Lithos adopt a tiered approach to risk assessment, consistent with UK guidance and best practice. The initial step of such a risk assessment is the comparison of site data with appropriate guideline (or Tier 1) values. It should be noted that exceedance of Tier 1 values does not necessarily mean that remediation will be required. Should any of the Tier 1 criteria be exceeded, three potential courses of action are available:
- undertake statistical analysis of the laboratory results in order to determine whether contaminant concentrations within soil\fill actually present a risk;
- carry out a more detailed quantitative risk assessment;
- based on a qualitative risk assessment, advocate an appropriate level of remediation to 'break' the pollutant linkage - for example the removal of the contaminated materials, or the provision of a clean cover.
Asbestos in Soils
Asbestos fibres are widespread in near-surface soils (albeit often in trace amounts), especially in urban areas, as a consequence of asbestos usage in the UK from the late 1800s, and especially between the 1940s and 1970s. It is therefore not unusual to detect asbestos fibres in soil samples recovered from brownfield sites, or indeed residential gardens in many UK towns & cities.
However, asbestos fibres in soils typically pose a negligible risk to health, because of (a) the low concentrations present and (b) the ability of soil to “bind” the fibres in, especially when damp. Nonetheless, some release may occur in dry conditions if the soil is disturbed by excavation or wind.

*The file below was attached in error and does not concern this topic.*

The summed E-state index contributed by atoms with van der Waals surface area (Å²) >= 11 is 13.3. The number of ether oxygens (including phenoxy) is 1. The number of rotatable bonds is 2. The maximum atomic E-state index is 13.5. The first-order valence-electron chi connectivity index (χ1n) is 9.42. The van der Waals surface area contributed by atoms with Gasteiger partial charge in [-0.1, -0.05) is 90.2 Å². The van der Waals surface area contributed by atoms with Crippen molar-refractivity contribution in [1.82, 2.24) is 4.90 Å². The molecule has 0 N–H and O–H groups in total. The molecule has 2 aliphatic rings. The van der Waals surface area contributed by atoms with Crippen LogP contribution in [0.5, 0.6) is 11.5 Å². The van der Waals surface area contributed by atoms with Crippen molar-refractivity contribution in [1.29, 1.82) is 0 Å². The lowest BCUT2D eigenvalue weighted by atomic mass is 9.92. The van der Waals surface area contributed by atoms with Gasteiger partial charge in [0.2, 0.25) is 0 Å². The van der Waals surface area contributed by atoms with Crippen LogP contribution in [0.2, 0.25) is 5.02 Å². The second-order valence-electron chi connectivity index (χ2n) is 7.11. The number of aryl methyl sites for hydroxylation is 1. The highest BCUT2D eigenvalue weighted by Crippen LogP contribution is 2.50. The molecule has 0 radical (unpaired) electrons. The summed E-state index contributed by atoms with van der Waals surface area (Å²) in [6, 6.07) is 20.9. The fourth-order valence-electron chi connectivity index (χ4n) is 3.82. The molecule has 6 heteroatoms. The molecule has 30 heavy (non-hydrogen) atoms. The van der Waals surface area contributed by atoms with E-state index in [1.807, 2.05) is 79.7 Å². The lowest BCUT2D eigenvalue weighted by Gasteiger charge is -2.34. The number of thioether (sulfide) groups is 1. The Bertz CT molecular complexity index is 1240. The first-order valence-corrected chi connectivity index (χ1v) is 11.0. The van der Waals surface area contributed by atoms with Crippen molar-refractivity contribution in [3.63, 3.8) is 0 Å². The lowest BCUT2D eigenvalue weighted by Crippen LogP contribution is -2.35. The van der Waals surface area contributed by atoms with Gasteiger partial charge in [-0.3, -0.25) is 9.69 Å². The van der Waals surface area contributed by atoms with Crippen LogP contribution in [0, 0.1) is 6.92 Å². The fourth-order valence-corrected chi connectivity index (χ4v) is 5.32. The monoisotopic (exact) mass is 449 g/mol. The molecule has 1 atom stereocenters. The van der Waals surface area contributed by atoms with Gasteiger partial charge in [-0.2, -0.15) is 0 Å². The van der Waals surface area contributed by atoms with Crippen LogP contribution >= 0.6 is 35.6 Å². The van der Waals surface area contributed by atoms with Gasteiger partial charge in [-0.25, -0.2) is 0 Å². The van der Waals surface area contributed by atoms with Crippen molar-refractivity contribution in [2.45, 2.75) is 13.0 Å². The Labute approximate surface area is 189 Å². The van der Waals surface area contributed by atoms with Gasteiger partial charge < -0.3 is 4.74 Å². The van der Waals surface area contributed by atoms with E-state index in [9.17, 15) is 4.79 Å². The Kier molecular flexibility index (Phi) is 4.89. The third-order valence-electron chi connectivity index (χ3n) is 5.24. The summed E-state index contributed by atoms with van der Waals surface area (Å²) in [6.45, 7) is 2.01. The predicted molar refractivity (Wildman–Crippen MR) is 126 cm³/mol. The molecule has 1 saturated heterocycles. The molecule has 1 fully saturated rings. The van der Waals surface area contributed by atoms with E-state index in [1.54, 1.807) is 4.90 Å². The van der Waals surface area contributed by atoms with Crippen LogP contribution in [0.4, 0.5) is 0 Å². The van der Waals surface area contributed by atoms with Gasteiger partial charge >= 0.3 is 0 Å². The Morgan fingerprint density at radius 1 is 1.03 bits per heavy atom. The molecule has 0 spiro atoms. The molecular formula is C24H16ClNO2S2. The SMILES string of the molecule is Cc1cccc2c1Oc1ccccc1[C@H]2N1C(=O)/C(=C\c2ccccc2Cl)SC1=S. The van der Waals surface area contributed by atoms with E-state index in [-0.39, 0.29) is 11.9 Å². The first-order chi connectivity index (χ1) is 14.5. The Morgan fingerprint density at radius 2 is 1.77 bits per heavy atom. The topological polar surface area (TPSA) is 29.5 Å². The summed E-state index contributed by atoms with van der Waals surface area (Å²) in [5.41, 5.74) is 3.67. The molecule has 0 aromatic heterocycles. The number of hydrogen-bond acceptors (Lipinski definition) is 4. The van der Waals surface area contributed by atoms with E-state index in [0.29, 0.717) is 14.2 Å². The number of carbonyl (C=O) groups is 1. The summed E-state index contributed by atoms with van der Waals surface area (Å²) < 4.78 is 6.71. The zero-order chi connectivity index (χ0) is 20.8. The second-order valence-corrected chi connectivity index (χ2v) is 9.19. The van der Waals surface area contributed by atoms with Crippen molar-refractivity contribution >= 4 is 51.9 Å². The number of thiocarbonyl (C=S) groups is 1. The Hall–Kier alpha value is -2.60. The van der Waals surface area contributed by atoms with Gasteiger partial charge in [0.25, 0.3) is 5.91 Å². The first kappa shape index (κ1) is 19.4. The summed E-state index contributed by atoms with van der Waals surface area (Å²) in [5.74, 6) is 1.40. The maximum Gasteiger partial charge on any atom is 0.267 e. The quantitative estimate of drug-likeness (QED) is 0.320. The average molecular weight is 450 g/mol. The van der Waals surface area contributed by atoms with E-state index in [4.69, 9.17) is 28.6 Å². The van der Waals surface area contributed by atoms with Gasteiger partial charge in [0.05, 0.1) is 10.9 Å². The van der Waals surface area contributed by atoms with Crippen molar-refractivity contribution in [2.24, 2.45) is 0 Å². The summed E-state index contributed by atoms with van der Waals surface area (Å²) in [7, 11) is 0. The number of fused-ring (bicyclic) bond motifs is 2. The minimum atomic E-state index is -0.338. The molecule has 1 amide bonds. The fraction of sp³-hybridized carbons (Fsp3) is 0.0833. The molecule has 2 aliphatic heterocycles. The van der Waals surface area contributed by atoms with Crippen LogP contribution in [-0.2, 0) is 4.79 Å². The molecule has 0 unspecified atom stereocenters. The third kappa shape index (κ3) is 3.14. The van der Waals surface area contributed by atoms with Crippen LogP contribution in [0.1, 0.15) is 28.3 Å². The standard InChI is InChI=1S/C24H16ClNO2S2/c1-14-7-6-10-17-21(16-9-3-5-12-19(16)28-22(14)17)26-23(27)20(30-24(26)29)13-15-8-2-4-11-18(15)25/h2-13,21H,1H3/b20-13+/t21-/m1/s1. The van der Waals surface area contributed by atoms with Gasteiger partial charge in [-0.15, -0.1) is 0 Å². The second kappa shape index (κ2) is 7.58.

Lithos' Desk Study will determine whether or not previous use of the site is likely to have resulted in significant asbestos contamination in the soil.
The majority of soil samples recovered during a Lithos ground investigation are scheduled for asbestos ID (effectively a screening test). For the vast majority of sites this testing is to confirm the absence of a significant risk, rather than because we expect (due to previous use of the land), or have seen (during the excavation of trial pits etc), significant amounts of asbestos.
As experienced geoenvironmental engineers, we are able to recognise larger fragments of asbestos-containing material (ACM) in soil; e.g. asbestos-cement sheeting, or asbestos-insulation board. Any potential ACM is sampled and scheduled for asbestos ID laboratory analysis.
Information and guidance is provided to all Lithos employees via annual Asbestos Awareness Training.